KARACHI: “A deaf-blind child uniquely experiences the world. Deaf-blind people need respect and care from society. Signing is essentially visual communication and was initially designed for hearing-impaired individuals as a mode of self-expression. Frequent high-quality communication will help advance his or her healthy development.
This study reveals that the introduction of a manual system for blind children can be a mode of expression that may be worthy of consideration.”
Ms Shelina Mitha, Speech and Language Therapist, UK, expressed these views while delivering a lecture on “Using Manual Signing with a NON-Speaking Child with Congenital Blindness” at a public awareness seminar held at the Prof Salimuzzaman Siddiqui Auditorium, organized by the Dr Panjwani Center for Molecular Medicine and Drug Research (PCMD), University of Karachi.
Health professionals, students, research scholars, NGO representatives, and the public attended the seminar, which was jointly organized by the Dr Panjwani Center and the Virtual Education Project Pakistan (VEPP).
Talking about Makaton, Ms Mitha said that Makaton was another visual language system that uses signs and symbols. It is designed to support spoken language with the help of signs and symbols that are used with speech in spoken word order, she said. Makaton was often used for children and adults with learning disabilities as a simplified and accessible signed communication, she added.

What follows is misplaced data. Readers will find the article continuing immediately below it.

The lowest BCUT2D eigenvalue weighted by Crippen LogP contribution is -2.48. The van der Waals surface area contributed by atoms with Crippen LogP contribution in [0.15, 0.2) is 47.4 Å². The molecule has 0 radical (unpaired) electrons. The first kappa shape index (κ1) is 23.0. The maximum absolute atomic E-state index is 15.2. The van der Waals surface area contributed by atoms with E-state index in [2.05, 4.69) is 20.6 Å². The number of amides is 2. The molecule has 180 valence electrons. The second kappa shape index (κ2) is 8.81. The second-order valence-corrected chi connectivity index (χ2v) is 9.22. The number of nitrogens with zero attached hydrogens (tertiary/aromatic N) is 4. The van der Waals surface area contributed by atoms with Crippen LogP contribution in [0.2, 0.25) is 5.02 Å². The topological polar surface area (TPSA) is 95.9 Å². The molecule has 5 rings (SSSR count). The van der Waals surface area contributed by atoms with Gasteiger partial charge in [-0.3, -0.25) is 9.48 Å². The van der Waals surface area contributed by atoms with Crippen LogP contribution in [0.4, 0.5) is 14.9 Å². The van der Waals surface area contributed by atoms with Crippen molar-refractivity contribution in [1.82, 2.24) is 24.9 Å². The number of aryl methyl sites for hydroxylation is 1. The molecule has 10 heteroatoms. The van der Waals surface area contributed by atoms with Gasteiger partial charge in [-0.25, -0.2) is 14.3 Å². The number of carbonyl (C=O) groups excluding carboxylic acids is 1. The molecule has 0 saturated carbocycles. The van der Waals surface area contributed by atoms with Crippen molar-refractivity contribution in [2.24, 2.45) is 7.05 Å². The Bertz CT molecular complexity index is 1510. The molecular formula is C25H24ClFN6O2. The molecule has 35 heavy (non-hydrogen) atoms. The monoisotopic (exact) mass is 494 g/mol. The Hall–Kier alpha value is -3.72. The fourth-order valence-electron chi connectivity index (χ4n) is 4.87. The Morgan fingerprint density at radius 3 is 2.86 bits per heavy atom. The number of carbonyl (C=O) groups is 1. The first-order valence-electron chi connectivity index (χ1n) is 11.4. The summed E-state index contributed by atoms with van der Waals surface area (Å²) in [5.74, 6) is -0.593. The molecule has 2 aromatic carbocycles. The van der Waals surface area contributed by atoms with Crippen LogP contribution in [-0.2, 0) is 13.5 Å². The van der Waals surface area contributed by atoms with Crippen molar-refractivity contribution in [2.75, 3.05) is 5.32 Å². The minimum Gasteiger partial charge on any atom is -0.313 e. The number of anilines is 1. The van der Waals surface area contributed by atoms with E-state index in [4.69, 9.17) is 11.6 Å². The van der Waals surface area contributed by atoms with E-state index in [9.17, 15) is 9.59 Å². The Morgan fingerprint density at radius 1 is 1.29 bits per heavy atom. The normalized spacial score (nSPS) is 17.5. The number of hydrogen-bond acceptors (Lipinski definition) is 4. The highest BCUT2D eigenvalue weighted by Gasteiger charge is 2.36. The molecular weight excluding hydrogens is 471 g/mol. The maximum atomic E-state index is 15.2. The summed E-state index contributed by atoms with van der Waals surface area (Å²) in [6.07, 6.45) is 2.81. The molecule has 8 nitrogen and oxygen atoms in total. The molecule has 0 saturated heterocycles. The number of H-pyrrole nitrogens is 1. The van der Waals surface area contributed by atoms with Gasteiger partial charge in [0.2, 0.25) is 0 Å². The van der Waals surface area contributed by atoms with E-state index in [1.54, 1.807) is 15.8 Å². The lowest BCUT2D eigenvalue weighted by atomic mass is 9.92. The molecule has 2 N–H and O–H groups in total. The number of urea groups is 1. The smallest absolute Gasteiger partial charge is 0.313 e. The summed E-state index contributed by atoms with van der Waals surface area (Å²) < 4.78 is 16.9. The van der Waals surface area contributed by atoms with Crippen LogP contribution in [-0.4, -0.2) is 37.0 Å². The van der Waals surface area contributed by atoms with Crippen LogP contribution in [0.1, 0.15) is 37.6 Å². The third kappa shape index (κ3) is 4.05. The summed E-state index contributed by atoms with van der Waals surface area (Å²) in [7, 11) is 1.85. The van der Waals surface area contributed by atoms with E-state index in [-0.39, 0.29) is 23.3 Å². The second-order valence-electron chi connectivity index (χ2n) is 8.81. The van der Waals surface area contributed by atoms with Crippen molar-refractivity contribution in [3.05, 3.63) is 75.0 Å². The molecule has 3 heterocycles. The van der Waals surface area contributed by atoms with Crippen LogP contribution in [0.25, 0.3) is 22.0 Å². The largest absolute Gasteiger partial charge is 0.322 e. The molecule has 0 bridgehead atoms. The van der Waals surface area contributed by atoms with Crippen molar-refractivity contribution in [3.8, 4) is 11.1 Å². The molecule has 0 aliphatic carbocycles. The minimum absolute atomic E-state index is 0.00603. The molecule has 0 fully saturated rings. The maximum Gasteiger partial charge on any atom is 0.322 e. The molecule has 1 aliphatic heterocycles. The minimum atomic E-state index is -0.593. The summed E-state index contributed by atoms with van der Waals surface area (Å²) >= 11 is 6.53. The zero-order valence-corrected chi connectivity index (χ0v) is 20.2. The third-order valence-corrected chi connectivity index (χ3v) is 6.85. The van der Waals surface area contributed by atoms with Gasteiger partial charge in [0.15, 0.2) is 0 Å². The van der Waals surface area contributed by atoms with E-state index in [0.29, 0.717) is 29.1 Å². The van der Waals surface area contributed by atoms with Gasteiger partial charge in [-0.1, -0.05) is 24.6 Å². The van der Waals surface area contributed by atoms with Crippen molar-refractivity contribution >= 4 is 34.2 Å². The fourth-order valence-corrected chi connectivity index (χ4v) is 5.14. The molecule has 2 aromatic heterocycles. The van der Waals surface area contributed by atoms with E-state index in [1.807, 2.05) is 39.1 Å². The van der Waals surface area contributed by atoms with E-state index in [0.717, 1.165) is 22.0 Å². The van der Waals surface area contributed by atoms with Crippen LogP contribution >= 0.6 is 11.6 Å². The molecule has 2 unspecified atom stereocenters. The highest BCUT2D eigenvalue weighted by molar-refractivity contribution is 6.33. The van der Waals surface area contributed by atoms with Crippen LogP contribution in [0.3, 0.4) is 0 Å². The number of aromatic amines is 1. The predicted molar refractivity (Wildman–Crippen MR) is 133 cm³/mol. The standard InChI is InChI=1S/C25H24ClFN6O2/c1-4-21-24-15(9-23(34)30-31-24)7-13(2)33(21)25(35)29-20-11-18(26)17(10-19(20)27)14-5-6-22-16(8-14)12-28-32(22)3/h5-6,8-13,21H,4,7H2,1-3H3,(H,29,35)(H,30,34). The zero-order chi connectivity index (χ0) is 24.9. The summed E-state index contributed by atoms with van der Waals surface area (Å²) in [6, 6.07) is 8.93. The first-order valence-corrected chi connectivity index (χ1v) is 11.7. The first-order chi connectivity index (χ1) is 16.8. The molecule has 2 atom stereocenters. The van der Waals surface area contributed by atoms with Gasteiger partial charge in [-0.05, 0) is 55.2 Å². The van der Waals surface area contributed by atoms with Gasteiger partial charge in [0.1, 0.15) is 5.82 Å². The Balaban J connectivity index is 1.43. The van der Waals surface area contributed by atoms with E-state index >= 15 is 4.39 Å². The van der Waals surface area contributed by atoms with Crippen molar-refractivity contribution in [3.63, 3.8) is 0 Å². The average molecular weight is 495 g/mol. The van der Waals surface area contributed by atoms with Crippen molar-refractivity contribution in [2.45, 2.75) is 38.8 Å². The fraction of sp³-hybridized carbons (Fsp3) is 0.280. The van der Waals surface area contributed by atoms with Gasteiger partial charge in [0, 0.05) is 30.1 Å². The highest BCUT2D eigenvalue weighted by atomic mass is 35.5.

Referring to her study, she said that her research aimed to examine how a normally hearing child, blind by birth, used Makaton signing within a milieu of total communication. The pattern of interaction with his communication partners was analyzed in terms of the frequency of their moves and functions and the child’s modes, she said, adding that the transcripts of excerpts of interactions were also examined.
She said that the findings of the study revealed that the child to be predominantly using Makaton signing as a mode of expressive communication.
Talking about the implications of the study, she pointed out that training for communication partners should aim to increase their interaction skills, teaching them how to facilitate, and expand children’s communication skills.
The session concluded with a hands-on training session.